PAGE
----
Ready for kindergarten? Tips for preparing their first day at school

Ready for kindergarten? Tips for preparing their first day at school

Is your child about to make the symbolic transition from daycare to kindergarten? Here are some tips to help parents make the transition as smooth as possible.

Starting kindergarten is an important stage in a child’s life. The transition from daycare to school is a tall and impressive leap for our little ones who are taking their first steps into the grown-up world!

First, let’s remember that kindergarten’s main objective is to socialize children outside their family unit. This first step allows them to learn the rules of community life: respecting their friends and the rules, living together, listening, communicating, etc. “We also want to teach them to like school,” adds Nancy Poulin, kindergarten teacher. “We want them to realize that they are comfortable in their new environment and in their group. Once this is acquired, learning becomes much easier.”

So here is Miss Nancy’s advice on how to help your child take this giant leap.

Transition Activities

★ A few days before the school year starts, go play in the schoolyard to help your soon-to-be schoolchild become familiar with the new playground. Another great idea is to plan a picnic where your children will be able to experiment with figuring out their lunch box, new containers, and snack bags. They can then practise opening them on their own, becoming familiar with what they will be eating, and even get them involved in making lunches and menu choices.

★ Playing board games with your children is another great way to prepare them for kindergarten: playing with others, taking turns, losing. “In kindergarten, there are several quiet play periods when students are asked to play board games,” says Miss Nancy. Children who have been introduced to board games already have a head start.”

Preparation Through Reading

Answer your children’s questions as they come, without getting ahead of them and without downplaying kindergarten. Overemphasizing what to expect can cause unnecessary stress for the child. On the other hand, this is a good time to read them stories about the first day of school.

Naps

As the school year approaches, it’s best to gradually eliminate afternoon naps from your toddler’s routine. In kindergarten, a 20 to 30-minute quiet time is planned. Your child can rest, but also play quiet games such as puzzles, drawing or reading. “A child who is used to taking naps will be more sluggish in the afternoon,” says Miss Nancy. “So, it’s best to get them used to doing without them.”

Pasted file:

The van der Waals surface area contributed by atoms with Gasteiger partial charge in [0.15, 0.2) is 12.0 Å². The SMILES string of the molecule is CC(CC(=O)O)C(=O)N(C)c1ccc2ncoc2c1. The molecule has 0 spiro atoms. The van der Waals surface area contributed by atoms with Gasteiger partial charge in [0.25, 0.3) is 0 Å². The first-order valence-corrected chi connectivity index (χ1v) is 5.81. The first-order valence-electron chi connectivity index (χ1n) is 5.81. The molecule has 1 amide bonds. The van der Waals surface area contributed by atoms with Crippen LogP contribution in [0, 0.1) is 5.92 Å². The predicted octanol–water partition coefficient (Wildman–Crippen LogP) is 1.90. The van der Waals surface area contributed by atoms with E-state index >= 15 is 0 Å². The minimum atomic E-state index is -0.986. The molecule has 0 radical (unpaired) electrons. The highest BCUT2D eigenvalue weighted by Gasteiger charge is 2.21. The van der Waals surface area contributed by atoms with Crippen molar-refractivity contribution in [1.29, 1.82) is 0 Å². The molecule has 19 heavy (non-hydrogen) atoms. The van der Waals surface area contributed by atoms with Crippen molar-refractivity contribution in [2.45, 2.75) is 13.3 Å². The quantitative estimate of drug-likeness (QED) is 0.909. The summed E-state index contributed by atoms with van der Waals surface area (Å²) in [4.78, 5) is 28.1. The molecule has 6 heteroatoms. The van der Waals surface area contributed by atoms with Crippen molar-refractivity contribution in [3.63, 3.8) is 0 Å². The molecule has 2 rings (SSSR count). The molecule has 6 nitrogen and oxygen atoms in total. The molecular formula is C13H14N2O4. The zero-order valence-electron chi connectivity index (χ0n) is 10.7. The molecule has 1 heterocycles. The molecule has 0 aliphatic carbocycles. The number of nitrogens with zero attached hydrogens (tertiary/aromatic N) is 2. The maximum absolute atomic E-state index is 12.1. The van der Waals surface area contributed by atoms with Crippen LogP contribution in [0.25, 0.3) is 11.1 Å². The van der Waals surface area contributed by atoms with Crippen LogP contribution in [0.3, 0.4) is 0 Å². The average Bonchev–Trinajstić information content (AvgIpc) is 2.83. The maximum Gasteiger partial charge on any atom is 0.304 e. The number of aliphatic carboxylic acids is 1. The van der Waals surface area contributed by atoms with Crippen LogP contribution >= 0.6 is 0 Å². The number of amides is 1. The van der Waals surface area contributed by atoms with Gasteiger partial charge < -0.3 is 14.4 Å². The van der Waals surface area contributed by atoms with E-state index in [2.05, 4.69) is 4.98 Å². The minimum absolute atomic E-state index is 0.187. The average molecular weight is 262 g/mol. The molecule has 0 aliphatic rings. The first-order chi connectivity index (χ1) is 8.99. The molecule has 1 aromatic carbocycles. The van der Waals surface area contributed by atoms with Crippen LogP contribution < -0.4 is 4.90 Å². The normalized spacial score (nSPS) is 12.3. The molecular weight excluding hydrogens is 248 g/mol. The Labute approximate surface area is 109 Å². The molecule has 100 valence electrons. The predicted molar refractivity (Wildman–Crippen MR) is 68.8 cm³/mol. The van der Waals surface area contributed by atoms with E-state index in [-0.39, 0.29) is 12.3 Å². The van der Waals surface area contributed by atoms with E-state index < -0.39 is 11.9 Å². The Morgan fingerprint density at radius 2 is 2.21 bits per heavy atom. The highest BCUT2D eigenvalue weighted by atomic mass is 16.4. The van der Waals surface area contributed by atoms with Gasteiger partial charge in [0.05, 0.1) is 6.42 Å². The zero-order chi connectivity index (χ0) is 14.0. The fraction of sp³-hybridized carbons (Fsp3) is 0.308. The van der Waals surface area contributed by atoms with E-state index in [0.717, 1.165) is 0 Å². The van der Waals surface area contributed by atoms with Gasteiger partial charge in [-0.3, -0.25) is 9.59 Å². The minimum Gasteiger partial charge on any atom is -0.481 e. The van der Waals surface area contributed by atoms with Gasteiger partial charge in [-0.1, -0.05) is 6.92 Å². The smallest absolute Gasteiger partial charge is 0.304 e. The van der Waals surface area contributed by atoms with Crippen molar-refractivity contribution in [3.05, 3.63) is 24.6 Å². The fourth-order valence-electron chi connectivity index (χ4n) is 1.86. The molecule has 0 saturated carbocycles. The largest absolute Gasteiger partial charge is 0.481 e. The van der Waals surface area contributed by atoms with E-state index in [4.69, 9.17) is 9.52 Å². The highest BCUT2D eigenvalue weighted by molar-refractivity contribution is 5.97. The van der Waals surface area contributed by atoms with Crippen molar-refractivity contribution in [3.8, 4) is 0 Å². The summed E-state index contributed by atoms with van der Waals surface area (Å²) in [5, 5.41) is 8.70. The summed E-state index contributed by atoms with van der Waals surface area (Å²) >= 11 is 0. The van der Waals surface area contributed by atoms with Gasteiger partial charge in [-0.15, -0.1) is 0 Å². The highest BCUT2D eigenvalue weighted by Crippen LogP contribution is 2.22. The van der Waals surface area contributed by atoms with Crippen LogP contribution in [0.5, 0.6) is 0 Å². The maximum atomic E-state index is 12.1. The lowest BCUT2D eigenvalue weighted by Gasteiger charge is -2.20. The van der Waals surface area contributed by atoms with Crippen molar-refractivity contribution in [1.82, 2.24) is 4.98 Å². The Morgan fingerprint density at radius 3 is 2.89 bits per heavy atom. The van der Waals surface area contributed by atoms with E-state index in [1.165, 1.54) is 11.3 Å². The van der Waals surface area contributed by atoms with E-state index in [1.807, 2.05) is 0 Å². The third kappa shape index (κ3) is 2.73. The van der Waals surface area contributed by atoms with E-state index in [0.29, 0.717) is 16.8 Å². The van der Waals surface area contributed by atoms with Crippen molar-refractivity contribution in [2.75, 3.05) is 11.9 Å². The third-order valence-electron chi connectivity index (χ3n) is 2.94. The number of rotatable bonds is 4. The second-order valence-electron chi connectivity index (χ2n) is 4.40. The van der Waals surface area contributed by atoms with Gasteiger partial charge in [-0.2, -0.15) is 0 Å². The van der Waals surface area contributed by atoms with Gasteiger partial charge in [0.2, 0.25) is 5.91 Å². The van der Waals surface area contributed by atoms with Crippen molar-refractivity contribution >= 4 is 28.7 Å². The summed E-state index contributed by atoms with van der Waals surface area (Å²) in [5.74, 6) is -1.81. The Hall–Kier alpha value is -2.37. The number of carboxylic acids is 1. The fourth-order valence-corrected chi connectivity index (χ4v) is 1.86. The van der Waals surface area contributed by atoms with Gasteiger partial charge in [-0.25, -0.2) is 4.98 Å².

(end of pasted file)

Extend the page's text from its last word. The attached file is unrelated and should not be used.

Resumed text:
It is also a good idea to move up their bedtime and wake-up time one or two weeks before school starts so that they can get used to the new routine.

Organizing Can Be Fun

At school, children will need to quickly learn how to be organized with their bags and personal items in their lockers. To help them do this, set up a designated area at home for their backpack, clothes (coat, hat) and lunch box. Encouraging them to put their toys away properly through games during this transition is another great way to prepare them for preschool.

Towards Greater Independence

Make sure your children can easily tie their shoes and coat. This can be learned through play as the school year approaches. It’s also important that your children are able to use the bathroom on their own, including wiping themselves and pulling on their own clothes.

An Organized Parent Makes for a Confident Child

To optimize your children’s integration into kindergarten, make sure they start their day at the same time as the others, without delays, insofar as possible. Even just a few minutes’ delay is enough to cause inconvenience for the children and the teacher. The same goes for the end of the school day: being late often causes a great deal of insecurity and stress for your toddler.

During the first few weeks of kindergarten, don’t worry if the days and evenings seem more difficult for your little one. “It takes about two months for children to adjust,” says Miss Nancy. “Two months during which they are more tired, they cry more often, and they feel anxious. By November, things usually settle down and the classroom routine is well integrated.”

Wishing children, parents, and teachers a great start to the school year!


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